YONKERS, N.Y. (CBSNewYork) – It’s springtime, which for many means baseball games, a picnic in the park or maybe catching some rays in the sun.
But for some, this season is all about catching eels, right in the Hudson River.READ MORE: Despite More Sexual Harassment Accusers Coming Forward, Gov. Cuomo Says Again He Has No Plans To Resign
It’s all for a good cause.
Wading into a murky marsh along the Hudson River, volunteers dig and search deep inside woven nets for teeny, tiny, transparent water creatures just an inch or two long: Baby glass eels.
“We probably have a good 50 eels in here, some fish mixed in, a couple of mummichogs,” said one volunteer.
The glass eels come as a small form of treasure for the volunteer researches at the Sarah Lawrence College site in Yonkers, reported CBS2’s Reena Roy.
“We will open up the net, count eels. It can vary from a few up to 700 eels,” said volunteer Jason Muller.
Several times a week each spring, they gather and analyze to provide vital findings for the Department of Environmental Conservation. It’s one of 14 sites across the state where hundreds of students and families have helped with research for more than a decade.READ MORE: Gov. Cuomo: Dining Capacity At Restaurants Outside New York City To Be Increased To 75% Starting March 19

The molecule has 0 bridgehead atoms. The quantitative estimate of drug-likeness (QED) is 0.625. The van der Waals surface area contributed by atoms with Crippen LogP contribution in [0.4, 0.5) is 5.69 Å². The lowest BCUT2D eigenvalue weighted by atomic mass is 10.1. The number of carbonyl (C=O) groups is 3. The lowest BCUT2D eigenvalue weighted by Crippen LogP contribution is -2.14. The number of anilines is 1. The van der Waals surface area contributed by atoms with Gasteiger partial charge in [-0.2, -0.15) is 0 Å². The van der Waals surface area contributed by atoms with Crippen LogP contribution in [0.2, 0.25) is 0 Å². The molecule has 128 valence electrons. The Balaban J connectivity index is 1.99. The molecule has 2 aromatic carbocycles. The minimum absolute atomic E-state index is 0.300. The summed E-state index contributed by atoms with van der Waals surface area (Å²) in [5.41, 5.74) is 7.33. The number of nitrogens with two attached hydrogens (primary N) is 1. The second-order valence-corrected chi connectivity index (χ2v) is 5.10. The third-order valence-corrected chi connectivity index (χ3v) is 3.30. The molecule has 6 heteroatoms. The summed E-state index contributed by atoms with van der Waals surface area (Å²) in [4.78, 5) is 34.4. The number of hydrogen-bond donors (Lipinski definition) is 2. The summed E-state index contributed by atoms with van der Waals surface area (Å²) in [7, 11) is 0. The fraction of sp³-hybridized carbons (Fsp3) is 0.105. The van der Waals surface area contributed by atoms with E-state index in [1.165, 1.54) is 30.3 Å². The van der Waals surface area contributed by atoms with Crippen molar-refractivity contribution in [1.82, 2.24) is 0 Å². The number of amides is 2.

“Try to study how many young eels come into different areas of the Hudson River in spring, which is their migration season,” said Sarah Mount of the Department of Environmental Conservation. “There’s still a lot we don’t know about eels, so when are they arriving, how many, and where is great starting information.”
The little guys travel here all the way from the Sargasso Sea near Puerto Rico. It takes them about a year to get to the Hudson River, where they’ll make themselves at home for up to three decades.
In recent years, numbers have been up, which likely means the water is healthy.
“Strong eel population is a good indicator of healthy environment in all those places,” Mount said.
“It’s really important research because this is an indicative species which tells us about health of other fish and animals of the river,” said Muller.
They’re weighed before they’re released back in the water, where they grou up to be about 3-4 feet long.
Meanwhile, new neighbors will soon join them next year, as their population in New York continues to grow.MORE NEWS: Anti-Violence Advocates Rally In Harlem Following Death Of 10-Year-Old Boy On Saturday
If you’d like to volunteer to help the research or to find out more, click here.